The HITECH portion of the American Recovery and Reinvestment Act included lots of financial incentives for health care providers to adopt and “meaningfully” use health information technology such as electronic health record systems. It also directed the Office of the National Coordinator for Health IT within HHS to perform a variety of activities “consistent with the development of a nationwide health information technology infrastructure that allows for the electronic use and exchange of information.” (P.L. 111-5, §3001(b)). What is not explicit in the HITECH Act is what funding, if any, should be specifically allocated to establishing or operating such an infrastructure. There seems to be an assumption that at some point one or more private sector organizations will either directly provide infrastructure services used for health information exchange or manage the information flow among health information exchange participants, either under contract on behalf of the federal government or on their own. However, to expect the private sector to step in and provide infrastructure services, even using the Internet, there needs to be a revenue source or other business opportunity to attract service providers. This is hardly an insightful observation, but the lack of attention to incentives for infrastructure, security, monitoring, and other necessary services seems destined to slow health IT adoption.
As noted last week by Dr. John Loonsk — currently chief medical officer for contractor CGI Federal but formerly a member of the management team within the Office of the National Coordinator responsible for developing the Nationwide Health Information Network (NHIN) — in the absence of federal-level coordination of infrastructure development efforts, and, Dr. Loonsk argues, stimulus funding dedicated to those efforts, health information exchange capabilities may be provided separately and incompatibly at regional or state levels, frustrating the widespread interoperability goals the NHIN is intended to achieve. If health IT will really produce anything like the cost savings so often projected, some portion of any savings to be realized could be allocated to paying health information exchange participants, on either a transactional or per-record basis. In theory the amount of money involved could be quite small and still provide the necessary financial incentive to potential service providers. In the early 1990s When the U.S. automated teller networks first made their regional networks interoperable, each ATM transaction generated just 12 cents for the parties involved — 7¢ to the acquirer, 5¢ to the issuer — but that provided enough incentive to achieve widespread interoperability within a couple of years. Not insignificantly, the process of linking regional networks was greatly facilitated by the fact that virtually all of them were using the same technologies, including computing platforms and telecommunications protocols.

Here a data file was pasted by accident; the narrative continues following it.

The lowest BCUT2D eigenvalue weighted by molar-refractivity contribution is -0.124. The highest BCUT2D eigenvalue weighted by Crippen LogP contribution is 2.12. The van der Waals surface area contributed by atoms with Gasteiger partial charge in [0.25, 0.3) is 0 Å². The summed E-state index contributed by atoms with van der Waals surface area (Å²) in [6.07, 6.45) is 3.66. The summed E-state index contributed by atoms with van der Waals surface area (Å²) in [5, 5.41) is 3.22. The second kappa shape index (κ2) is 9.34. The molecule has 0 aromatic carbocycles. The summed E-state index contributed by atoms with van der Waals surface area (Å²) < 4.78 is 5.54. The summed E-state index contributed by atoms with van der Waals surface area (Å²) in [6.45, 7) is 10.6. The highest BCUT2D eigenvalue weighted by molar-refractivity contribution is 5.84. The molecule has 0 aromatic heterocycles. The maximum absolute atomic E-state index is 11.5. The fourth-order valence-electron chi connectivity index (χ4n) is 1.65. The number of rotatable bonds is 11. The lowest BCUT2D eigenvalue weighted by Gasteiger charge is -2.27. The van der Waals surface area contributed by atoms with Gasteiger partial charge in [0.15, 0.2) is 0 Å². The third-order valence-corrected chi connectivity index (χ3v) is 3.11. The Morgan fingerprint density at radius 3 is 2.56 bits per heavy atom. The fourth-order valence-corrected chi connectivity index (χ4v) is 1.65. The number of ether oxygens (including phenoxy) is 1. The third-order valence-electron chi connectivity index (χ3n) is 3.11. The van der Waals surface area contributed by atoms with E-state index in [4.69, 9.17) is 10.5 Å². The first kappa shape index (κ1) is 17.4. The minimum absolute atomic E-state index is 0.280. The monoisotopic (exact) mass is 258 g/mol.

Having a financial incentive built into health information exchange could simultaneously foster greater adoption and help participating entities maintain compliance with various privacy and security requirements. If, for instance, the holder of a health record was entitled to a payment each time the record was accessed or information from it was sent to a requester, not only would record holders have an incentive to make the data available for exchange, but by logging each transaction in order to generate billing records, the record holder would also produce an accounting of disclosures as required under HIPAA.
To date, entities exchanging health information purportedly as part of the NHIN are not actually under any sort of monitoring or oversight by any NHIN governing authority, although the provision for such monitoring is included in the Data Use and Reciprocal Support Agreement that has been executed by MedVirgina, the Social Security Administration, and other early adopters of the NHIN technical solution components. Without such monitoring place, the NHIN in “limited production” as it now stands is simply pairs of exchange partners using an agreed-upon messaging format to send information over the Internet between instances of gateway application software that can send and receive those messages. Without a set of services layered on top of that public infrastructure, there will be neither the framework within which new service providers can make their capabilities available nor any means to establish the sort of quality of service and other performance levels commonly associated with purpose-specific network infrastructure today.
The rules contained in the HITECH Act requiring HIPAA-covered entities, business associates, and non-covered entities that provide personal health records (PHR) to disclose breaches of personal health information go into effect on September 23. The draft rules were published as interim guidelines in April, and the final version of the disclosure rules was published by HHS last month, with a corresponding rule covering PHR breaches published by the FTC at the same time. The rules will greatly expand the scope of organizations subject to breach disclosure requirements, although HHS did include a provision in the rules that unauthorized disclosure is not considered a breach under the regulations unless it causes or has the potential to cause significant harm to individuals whose data is disclosed. This exception is troubling to privacy and consumer advocates because it introduces a measure of subjectivity into what seemed to be an objective requirement (the harm provision was not part of the language in the HITECH Act), and it raises the possibility that organizations who suffer disclosures will understate the risk in order to avoid having to comply with the rules.